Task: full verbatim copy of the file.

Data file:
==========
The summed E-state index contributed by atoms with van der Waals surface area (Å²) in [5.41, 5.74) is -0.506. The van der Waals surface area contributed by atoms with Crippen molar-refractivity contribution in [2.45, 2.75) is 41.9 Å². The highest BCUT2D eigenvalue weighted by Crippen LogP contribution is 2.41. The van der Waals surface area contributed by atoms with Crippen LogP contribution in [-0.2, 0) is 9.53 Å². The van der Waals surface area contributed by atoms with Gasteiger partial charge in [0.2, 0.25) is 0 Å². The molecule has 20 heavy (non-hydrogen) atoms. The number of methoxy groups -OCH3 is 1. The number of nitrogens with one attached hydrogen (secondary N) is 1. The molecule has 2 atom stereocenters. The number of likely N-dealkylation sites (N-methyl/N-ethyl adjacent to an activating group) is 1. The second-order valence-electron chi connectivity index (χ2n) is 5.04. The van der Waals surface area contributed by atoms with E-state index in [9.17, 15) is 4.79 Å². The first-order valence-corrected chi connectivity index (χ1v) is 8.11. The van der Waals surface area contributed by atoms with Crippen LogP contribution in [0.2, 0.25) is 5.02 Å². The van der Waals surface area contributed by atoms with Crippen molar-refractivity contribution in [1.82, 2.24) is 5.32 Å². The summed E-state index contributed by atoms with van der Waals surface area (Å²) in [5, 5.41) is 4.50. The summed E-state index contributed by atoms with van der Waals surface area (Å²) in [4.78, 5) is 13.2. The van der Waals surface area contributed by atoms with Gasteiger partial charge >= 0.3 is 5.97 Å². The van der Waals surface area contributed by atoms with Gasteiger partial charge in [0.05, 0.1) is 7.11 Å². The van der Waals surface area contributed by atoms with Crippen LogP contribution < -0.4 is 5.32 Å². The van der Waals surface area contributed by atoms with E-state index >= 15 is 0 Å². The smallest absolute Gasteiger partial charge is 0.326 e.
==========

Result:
The summed E-state index contributed by atoms with van der Waals surface area (Å²) in [5.41, 5.74) is -0.506. The van der Waals surface area contributed by atoms with Crippen molar-refractivity contribution in [2.45, 2.75) is 41.9 Å². The highest BCUT2D eigenvalue weighted by Crippen LogP contribution is 2.41. The van der Waals surface area contributed by atoms with Crippen LogP contribution in [-0.2, 0) is 9.53 Å². The van der Waals surface area contributed by atoms with Gasteiger partial charge in [0.2, 0.25) is 0 Å². The molecule has 20 heavy (non-hydrogen) atoms. The number of methoxy groups -OCH3 is 1. The number of nitrogens with one attached hydrogen (secondary N) is 1. The molecule has 2 atom stereocenters. The number of likely N-dealkylation sites (N-methyl/N-ethyl adjacent to an activating group) is 1. The second-order valence-electron chi connectivity index (χ2n) is 5.04. The van der Waals surface area contributed by atoms with E-state index in [9.17, 15) is 4.79 Å². The first-order valence-corrected chi connectivity index (χ1v) is 8.11. The van der Waals surface area contributed by atoms with Crippen LogP contribution in [0.2, 0.25) is 5.02 Å². The van der Waals surface area contributed by atoms with Crippen molar-refractivity contribution in [1.82, 2.24) is 5.32 Å². The summed E-state index contributed by atoms with van der Waals surface area (Å²) in [5, 5.41) is 4.50. The summed E-state index contributed by atoms with van der Waals surface area (Å²) in [4.78, 5) is 13.2. The van der Waals surface area contributed by atoms with Gasteiger partial charge >= 0.3 is 5.97 Å². The van der Waals surface area contributed by atoms with Gasteiger partial charge in [0.05, 0.1) is 7.11 Å². The van der Waals surface area contributed by atoms with Crippen LogP contribution < -0.4 is 5.32 Å². The van der Waals surface area contributed by atoms with E-state index >= 15 is 0 Å². The smallest absolute Gasteiger partial charge is 0.326 e.